Let’s examine the math . . .
So we got a little meat on the bone about the economic plans from those fighting against a third term of this economic disaster. But they missed something.
Many think the unemployment rate will go even lower than the current 5%?
I find it comical that we would take victory laps and sing the praises of this economy. If we are in recovery mode and expanding back to where we were, it has taken 77 months so far (the fifth longest recovery since 1900). Moreover, so far, it has taken longer than any recovery since World War II to reach the prerecession supposed growth in output (according to Minneapolis Fed data).
Many strategists expect only continued good times in this economy. They may be right if we are satisfied with living in 1977. That’s the last time the Labor Participation Rate was at this level.
Why do we get so excited about living in a 1977 economy? While it does provide good talking points and continues to drive home this new normal of the economy—a normal with GDP growth that can’t even come close to keeping up with population growth. Any GDP growth less than 2.7% is actually a downhill slide.
I decided to look at the numbers a bit deeper. Right now, according to the Department of Labor, 157,065,000 people are participating in the labor force. According to the Census Bureau, our population is projected to reach 320,000,000 by the end of this year. In 1977, the population was 220,000,000 people, with a labor participation rate of 62.6%. According to the Bureau of Labor Statistics (BLS), that’s about where we are today. But here is the problem: their numbers just don’t work. So how do they come up with their numbers? They don’t use 320,000,000 as a projected population growth. They don’t even use the 2012 Census Bureau 307,000,000. They use 250,000,000. If they did use real numbers, the labor projections numbers would take on an entirely different color. BLS is President Obama’s best friend.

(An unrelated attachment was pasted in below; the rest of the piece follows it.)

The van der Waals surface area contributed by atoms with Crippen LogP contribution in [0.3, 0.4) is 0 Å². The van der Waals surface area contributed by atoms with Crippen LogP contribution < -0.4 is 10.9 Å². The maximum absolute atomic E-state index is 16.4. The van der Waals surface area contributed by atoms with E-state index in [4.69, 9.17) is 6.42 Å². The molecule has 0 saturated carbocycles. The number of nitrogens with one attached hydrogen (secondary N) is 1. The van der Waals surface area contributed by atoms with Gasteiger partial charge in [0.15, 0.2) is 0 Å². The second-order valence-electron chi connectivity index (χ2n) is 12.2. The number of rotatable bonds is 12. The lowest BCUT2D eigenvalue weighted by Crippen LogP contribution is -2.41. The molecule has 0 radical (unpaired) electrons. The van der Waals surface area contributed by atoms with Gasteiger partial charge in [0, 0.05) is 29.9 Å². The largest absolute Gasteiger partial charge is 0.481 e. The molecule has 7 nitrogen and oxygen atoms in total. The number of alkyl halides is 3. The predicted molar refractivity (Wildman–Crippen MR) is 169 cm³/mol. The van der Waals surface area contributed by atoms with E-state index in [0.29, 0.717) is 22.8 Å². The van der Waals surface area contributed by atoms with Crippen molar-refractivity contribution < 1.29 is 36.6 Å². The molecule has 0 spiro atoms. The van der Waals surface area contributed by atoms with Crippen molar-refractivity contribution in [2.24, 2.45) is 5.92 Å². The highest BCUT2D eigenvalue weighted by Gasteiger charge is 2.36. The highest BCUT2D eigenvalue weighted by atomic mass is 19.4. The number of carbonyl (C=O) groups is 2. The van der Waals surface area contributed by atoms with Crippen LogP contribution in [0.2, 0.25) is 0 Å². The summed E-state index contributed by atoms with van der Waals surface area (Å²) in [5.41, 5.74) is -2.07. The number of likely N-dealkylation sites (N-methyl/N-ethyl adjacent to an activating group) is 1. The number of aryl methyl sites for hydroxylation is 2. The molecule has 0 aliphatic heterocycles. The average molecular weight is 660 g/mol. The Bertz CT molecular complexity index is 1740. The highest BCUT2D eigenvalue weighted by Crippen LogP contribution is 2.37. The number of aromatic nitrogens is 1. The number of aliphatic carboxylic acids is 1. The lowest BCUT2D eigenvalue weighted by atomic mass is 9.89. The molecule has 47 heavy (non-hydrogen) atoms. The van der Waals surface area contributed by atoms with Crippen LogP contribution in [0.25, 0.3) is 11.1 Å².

Here is the real math. A population of 320,000,000 with 157,000,000 participating in the labor force makes the Labor Participation Rate about 49.1%--nowhere near 62.6%. The BLS’s numbers only go back to 1948. The lowest number I found was May 1948 a Labor Participation Rate of 58.3%. I assume that it likely dropped as low as 49.1% sometime during the Great Depression or in the early 1900s.
It is hard to argue with the math. A 49.1% Labor Participation Rate is not something we should be excited about.
Also keep in mind that we have one of the highest part-time worker labor forces in the history of this nation. But, of course, if you work two hours babysitting, the BLS counts you as having a job. Their antiquated way of doing household surveys to come up with these numbers instead of using real-time data also skews the numbers. After all, real-time data was not available in 1977, so why should we use it now? We may as well stick to the old dial-up phones and surveys.
Yet we continue to get excited.
As we think about the presidential candidates for 2016, we need to consider which ones have an economic plan that can improve a 49.1% Labor Participation Rate. If we continue to be naïve enough to buy into this “new normal” and the ideology of this government, this administration and mainstream media, we may never see any real GDP growth. In fact, it might be next to impossible to see any growth above 3%. And I have not even talked about the lack of wage growth.
Think about the payroll taxes the government is missing because of the low participation rate. At some point, something will have to be done to generate revenue for a bloated government that continues to swell . . . unless, of course, we are interested in increased entitlements and more social control.
I understand we have never seen a recession like this one. I also understand we have had no fiscal policy coming out of Washington on either side of the aisle for the last 10 years—at least none that would help with this situation. I understand the Federal Reserve has had little choice but to try to stimulate the economy through monetary policy. Obviously, this has not worked. No wonder this President wants to create a new normal. He wants history to remember him as someone great. But the reality of our economy will solidify his position as the worst President in the history of this country.
Let’s stop celebrating our 5% unemployment rate.
Let’s look at the reality of this economy.
And let’s make sure we continue to demand economic plans that actually work as we listen to the want-a-be Presidents.
Let’s elect people who will do something to reverse the Obama New Normal.